Stealing Data Comic Strips
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Dilbert puts a coin in a newspaper machine and thinks, "Sometimes I get this wicked urge to take two newspapers and only pay for one." Dilbert looks behind him and thinks, "What's the worst that can happen? Besides, this machine ate my money last time." Dilbert looks at a newspaper. On the front page is a picture of him stealing the newspaper and the headline says, "Thief!"
A large man enters Dilbert's cubicle and says, "Yo, Dilbert, give me your lunch money or I'll erase your data diskettes." Dilbert replies, "Touch my data and I'll erase any mention of you from the main payroll computer." Beads of sweat flies from the man's head and he says, "No . . . Please, I'm sorry." Dilbert turns toward the reader and says, "Nothing is more pathetic than an aging school bully." The man says, "I took shop; I can make you some nice bookends."
Dilbert sits at his desk. Dilbert thinks, "I've got to make the engineering newsletter more interesting." Dilbert thinks, "It needs pathos and human drama." Dilbert reads from a printout, "How to cope with the loss of loved data . . ." Dogbert says, "Wait . . . I better get some tissues."
Dilbert asks the cleaning man, "And your name is . . . ?" The man replies, "Call me Mr. Tidy." Dilbert says, "The agency says you're experienced." The man replies, "Yeah, I've cleaned out some of the nicer homes in this area." The man continues, "The best thing here is to load your possessions into my van and I'll clean 'em at my place." Dilbert asks, "Will that cost me extra?"
The caption says, "Dilbert the Vigilante." Dilbert says to Dogbert, "When I get home from work, we'll track down the man who robbed our house and make him pay!!" At work, a man with a mohawk haircut, an eyepatch and clothes like Dilbert's sits at Dilbert's desk. Dilbert thinks, "No! It's the robber at my desk. He's stealing my job too!" Dilbert says to the Boss, "He's an impostor. Look at his hair!" The Boss replies, "We thought you'd been in a street fight with Vidal Sassoon."
Dilbert sits at a conference table with three people from marketing. A woman says, "Maybe Dilbert can explain to the marketing people how the system works." Dilbert thinks, "Uh-oh." Dilbert says, "Uh . . . So the electrons alter the data bits . . . And then they go to the virtual array where they conflugalize. Got it?" The woman asks, "How many of those words did you just make up?" Dilbert thinks, "They're on to me."
Dogbert stands in front of a judge's bench in a courtroom. The judge says, "I find you guilty of stealing millions in an insider trading scheme." The judge says, "Let's see . . . According to my sliding scale of justice, the punishment at your income is . . . Hmm . . ." Back at home, Dilbert sits in his chair and Dogbert stands on the hassock. Dogbert says, "I'm sentenced to be the subject of a Kitty Kelly biography."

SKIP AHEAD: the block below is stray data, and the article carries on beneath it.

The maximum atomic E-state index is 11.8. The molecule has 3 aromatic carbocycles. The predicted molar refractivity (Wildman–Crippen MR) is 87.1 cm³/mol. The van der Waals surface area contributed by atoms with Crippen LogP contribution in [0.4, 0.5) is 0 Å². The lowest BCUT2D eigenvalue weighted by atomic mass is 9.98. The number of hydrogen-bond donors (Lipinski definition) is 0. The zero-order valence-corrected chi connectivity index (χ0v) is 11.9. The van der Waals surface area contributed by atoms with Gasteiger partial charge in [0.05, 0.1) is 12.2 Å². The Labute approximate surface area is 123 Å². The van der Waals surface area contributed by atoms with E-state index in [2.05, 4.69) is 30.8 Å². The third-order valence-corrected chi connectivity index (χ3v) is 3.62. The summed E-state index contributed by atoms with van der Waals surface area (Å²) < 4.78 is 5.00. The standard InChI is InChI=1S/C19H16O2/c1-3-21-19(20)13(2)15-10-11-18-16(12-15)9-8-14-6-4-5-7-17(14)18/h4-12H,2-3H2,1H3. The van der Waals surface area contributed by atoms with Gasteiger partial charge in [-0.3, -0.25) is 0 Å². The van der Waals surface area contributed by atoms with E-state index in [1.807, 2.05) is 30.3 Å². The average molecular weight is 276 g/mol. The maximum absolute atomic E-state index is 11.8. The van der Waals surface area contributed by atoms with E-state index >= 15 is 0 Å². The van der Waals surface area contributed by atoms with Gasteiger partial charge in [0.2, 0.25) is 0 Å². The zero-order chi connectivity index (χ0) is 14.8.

A man looks in a cabinet marked "Office Supplies." The man thinks, "Wow! A fresh shipment!" Dilbert watches as the man stuffs supplies in his shirt. The man thinks, "Mine! All mine!" Dilbert says to the man, "While you were up, someone took your desk."
Dilbert sits at the desk and Dogbert sits next to him. Dilbert says, "There . . . I think I've invented a way to send vast amounts of data without fiber optic cables." Dilbert continues, "It's a simple application of J. S. Bell's theorem. He showed that if you break up a molecule and change the spin of one electron, the spin of the other electrons originally joined will immediately change too, no matter where they are." Dilbert asks, "What do you think the fiber optic industry will give me for this." Dogbert replies, "A horse's head in your bed."
Dilbert and a woman sit on a grassy hill. The woman says, "Dilbert, I think it would be better if we were just friends." Dilbert says, "Okay." The woman thinks, "Okay?? He took it too easy. I should bargain for more." The woman says, "I mean . . . Friends with OTHER people. You and I would just be acquaintances." Dilbert replies, "Okay." The woman thinks, "Still too easy. I can get more." The woman says, "I don't mean the kind of acquaintances that could become friends . . . It would be more like you were an ex-employee of mine." Dilbert replies, "Okay." The woman says, "Yeah, that's it. You can be my ex-butler, who I fired for stealing stuff." Dilbert replies, "Okay." The woman thinks, "What's going on here?" Dilbert thinks, "Good. It looks like the window of opportunity is still slightly open."